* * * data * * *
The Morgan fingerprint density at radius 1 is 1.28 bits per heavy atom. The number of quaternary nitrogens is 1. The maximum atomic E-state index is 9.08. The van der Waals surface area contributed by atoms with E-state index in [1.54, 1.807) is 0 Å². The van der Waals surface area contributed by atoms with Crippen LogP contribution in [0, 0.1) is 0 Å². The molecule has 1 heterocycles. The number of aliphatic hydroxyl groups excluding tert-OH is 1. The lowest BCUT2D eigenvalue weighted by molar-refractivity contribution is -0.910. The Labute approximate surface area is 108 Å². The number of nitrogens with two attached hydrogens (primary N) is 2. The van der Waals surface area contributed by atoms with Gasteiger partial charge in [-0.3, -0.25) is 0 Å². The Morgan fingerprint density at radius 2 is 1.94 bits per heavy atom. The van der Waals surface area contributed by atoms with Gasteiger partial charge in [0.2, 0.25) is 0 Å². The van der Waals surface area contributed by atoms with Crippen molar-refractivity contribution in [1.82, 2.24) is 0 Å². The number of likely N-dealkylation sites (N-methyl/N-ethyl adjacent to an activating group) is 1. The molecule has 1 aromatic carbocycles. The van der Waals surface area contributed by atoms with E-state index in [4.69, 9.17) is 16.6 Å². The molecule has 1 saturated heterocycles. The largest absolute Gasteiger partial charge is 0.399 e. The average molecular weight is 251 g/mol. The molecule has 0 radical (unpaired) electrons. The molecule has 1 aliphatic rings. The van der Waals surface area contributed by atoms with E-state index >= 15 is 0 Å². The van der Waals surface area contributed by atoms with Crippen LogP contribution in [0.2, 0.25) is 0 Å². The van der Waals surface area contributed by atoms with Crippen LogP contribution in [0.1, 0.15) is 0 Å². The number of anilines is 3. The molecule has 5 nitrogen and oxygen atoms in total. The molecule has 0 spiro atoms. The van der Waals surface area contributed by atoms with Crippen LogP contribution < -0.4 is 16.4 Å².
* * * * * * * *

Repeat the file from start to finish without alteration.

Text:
The Morgan fingerprint density at radius 1 is 1.28 bits per heavy atom. The number of quaternary nitrogens is 1. The maximum atomic E-state index is 9.08. The van der Waals surface area contributed by atoms with E-state index in [1.54, 1.807) is 0 Å². The van der Waals surface area contributed by atoms with Crippen LogP contribution in [0, 0.1) is 0 Å². The molecule has 1 heterocycles. The number of aliphatic hydroxyl groups excluding tert-OH is 1. The lowest BCUT2D eigenvalue weighted by molar-refractivity contribution is -0.910. The Labute approximate surface area is 108 Å². The number of nitrogens with two attached hydrogens (primary N) is 2. The van der Waals surface area contributed by atoms with Gasteiger partial charge in [-0.3, -0.25) is 0 Å². The Morgan fingerprint density at radius 2 is 1.94 bits per heavy atom. The van der Waals surface area contributed by atoms with Gasteiger partial charge in [0.2, 0.25) is 0 Å². The van der Waals surface area contributed by atoms with Crippen molar-refractivity contribution in [1.82, 2.24) is 0 Å². The number of likely N-dealkylation sites (N-methyl/N-ethyl adjacent to an activating group) is 1. The molecule has 1 aromatic carbocycles. The van der Waals surface area contributed by atoms with E-state index in [4.69, 9.17) is 16.6 Å². The molecule has 1 saturated heterocycles. The largest absolute Gasteiger partial charge is 0.399 e. The average molecular weight is 251 g/mol. The molecule has 0 radical (unpaired) electrons. The molecule has 1 aliphatic rings. The van der Waals surface area contributed by atoms with E-state index >= 15 is 0 Å². The van der Waals surface area contributed by atoms with Crippen LogP contribution in [0.2, 0.25) is 0 Å². The van der Waals surface area contributed by atoms with Crippen LogP contribution in [0.1, 0.15) is 0 Å². The number of anilines is 3. The molecule has 5 nitrogen and oxygen atoms in total. The molecule has 0 spiro atoms. The van der Waals surface area contributed by atoms with Crippen LogP contribution < -0.4 is 16.4 Å².